The showstopper unsurprisingly was Rani Mukerji, who has been a long time loyalist, supporter and friend of the slightly reclusive designer. She wore a pastel beige coloured saree with crystal embellishements and gorgeous zari work. She contrasted the same with a quarter-sleeved black blouse, making her look even more radiant than usual. She chose to go simple with just the earrings. And as for her hair, she had side swept it into a messy bun and pinned a flower making her look like a right retro diva.

A gorgeous collection, everything about this line made us look at life in wonderful sepia lens.  

Guide to Accessorising Indian Bridal Lehengas
21 st Jul 2014

Indian weddings are gala affairs where the bride is the centre of all the attention. It is not without reason that the bride spends so much energy and effort in picking the right kind of Indian wedding clothing. But even if you buy the most ravishing Indian bridal lehenga, your look will be incomplete if you do not pair it with the right kind of accessories. The choice of accessories depends on the kind of Indian bridal lehenga that you have chosen. While choosing accessories, remember that it should complement your Indian wedding clothing and highlight your best features. Here is our guide to accessorising Indian bridal lehengas so that you are at your best on your wedding day.

Best Accessories to match with Indian Wedding Clothing

Shoes

Shoes are a woman’s best friends. A comfortable shoe embellished with stones will perfectly complement your Indian bridal lehenga. Shoes in gold tones would be the best choice for your wedding day. While picking the shoe, make sure that the heels are not too high since you would be standing for long hours on your wedding day. For maximum comfort, go for medium height kitten heels or wedges that add a couple of inches to your height and boost your confidence levels.

Anklets

When you pay so much attention to the shoes, how can you forget the anklets? Brides are actually spoilt for choice when it comes to choosing anklets. You have them in gold, silver, pearls, kundan and stones to go with any kind of Indian wedding clothing. Invest in chunky anklets that match your Indian wedding lehenga, so that you can put your best foot forward, literally!

Clutch

You may not carry your phone or make up around in a clutch on your wedding, but that should not stop you from buying a clutch. It will help complete your look by giving you something you can hold in your hand. Buy a clutch that goes well with your Indian wedding clothing in terms of the colour and embellishments. Pick a clutch in a size that is neither too big nor too small. You can read our guide to buying clutches here

Bangles

Bangles are a must-have accessory for every Indian bride. For most brides, the kind of bangles that she wears for the wedding depends on the community that she belongs to. Many North Indian brides wear the red and white bangles that they continue to wear for many days after their wedding too. South Indian women mix and match gold bangles with glass or metal bangles in colours that match their Indian wedding clothing. Of late, a lot of brides wearing Indian bridal lehengas have started pairing them with kundan bangles too. Make sure to pick some studded bangles that will look great on your hands.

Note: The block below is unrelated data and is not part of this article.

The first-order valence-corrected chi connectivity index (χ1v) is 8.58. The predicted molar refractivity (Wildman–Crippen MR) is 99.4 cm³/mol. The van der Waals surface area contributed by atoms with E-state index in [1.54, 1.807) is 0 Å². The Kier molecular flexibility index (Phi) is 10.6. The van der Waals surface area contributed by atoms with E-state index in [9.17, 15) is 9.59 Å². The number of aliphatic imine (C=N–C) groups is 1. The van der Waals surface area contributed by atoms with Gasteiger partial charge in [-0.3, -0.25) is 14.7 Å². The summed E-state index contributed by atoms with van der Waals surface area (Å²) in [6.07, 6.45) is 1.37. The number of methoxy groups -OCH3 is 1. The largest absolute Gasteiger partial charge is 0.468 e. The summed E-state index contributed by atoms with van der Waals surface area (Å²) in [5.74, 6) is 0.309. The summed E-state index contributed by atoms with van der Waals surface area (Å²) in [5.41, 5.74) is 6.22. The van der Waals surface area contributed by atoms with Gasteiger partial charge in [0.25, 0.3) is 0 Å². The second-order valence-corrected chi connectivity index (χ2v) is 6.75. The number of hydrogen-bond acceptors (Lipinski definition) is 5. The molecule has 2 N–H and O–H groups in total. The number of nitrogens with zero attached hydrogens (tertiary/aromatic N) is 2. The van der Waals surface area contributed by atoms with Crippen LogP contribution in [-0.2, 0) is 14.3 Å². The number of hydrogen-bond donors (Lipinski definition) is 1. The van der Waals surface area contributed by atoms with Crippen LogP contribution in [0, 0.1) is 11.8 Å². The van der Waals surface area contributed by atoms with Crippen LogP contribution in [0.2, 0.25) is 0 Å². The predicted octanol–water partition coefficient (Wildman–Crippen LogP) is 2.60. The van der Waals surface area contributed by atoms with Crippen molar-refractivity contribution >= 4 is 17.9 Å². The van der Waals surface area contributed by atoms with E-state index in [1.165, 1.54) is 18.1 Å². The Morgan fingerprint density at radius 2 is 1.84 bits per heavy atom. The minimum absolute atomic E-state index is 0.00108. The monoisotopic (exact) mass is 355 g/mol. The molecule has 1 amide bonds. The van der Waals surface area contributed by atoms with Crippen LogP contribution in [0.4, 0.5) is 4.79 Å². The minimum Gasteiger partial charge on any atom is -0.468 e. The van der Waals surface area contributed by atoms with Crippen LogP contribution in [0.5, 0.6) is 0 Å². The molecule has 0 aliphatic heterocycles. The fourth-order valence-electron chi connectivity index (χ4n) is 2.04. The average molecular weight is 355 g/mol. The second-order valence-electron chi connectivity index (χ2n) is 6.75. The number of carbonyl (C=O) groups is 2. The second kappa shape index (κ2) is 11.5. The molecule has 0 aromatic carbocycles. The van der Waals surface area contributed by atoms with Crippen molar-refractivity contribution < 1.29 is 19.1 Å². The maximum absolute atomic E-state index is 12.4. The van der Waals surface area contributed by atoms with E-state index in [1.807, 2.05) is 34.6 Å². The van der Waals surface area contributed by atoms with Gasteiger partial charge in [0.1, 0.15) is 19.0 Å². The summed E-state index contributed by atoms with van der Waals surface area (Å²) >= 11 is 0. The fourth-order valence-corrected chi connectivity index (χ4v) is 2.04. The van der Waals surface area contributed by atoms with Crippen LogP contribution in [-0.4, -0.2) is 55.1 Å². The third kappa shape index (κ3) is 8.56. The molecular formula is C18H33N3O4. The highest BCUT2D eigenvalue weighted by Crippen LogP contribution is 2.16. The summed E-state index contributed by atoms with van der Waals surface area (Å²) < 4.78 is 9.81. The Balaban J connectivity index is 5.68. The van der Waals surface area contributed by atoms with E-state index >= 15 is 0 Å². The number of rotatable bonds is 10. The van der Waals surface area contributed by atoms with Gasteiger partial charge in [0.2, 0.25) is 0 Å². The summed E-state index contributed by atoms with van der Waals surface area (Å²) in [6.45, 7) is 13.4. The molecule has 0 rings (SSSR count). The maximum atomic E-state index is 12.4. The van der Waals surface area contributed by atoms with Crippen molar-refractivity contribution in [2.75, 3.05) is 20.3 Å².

Cuffs or Bracelets

If too many bangles are not your thing, you could even adorn your wrists with a single piece of jewellery like a bracelet or cuff. Bracelets come studded with pearls, stones or diamonds and are a perfect way to add a touch of elegance to your Indian bridal lehenga. While pairing your Indian wedding clothing with a bracelet or a cuff, try and pick designs that match your outfit. If you are wearing an outfit with a lot of gold coloured detailing, then you can pair it with this Gold Jadau Tikda cuff that is decorated with uncut diamond and tourmalines.

Indian gold cuff - indian wedding accessory - Gold Jadau Tikda Cuff

If you are looking for something with diamonds, then may we suggest this beautiful bracelet with diamonds, pearls and a large ruby? It is sure to take your look up by several notches and add a dazzle to your wrists.

Bridal bracelet, indian bridal accessories - Pearl and Ruby Bracelet by Diagold

Rings

Exchanging “wedding” rings is not as such a part of the Indian wedding customs. But many couples who are influenced by the foreign culture are choosing to do so. When it comes to wedding rings, nothing less than a diamond ring is good enough. Choose a solitaire diamond ring in gold or platinum depending on whether your Indian wedding clothing has gold or silver undertones. You could even choose rings with other precious stones that match the colour of your Indian bridal lehenga or saree. Another option is to pick a ring with a mix of white and yellow gold like this Solitaire Diamond ring from Diagold.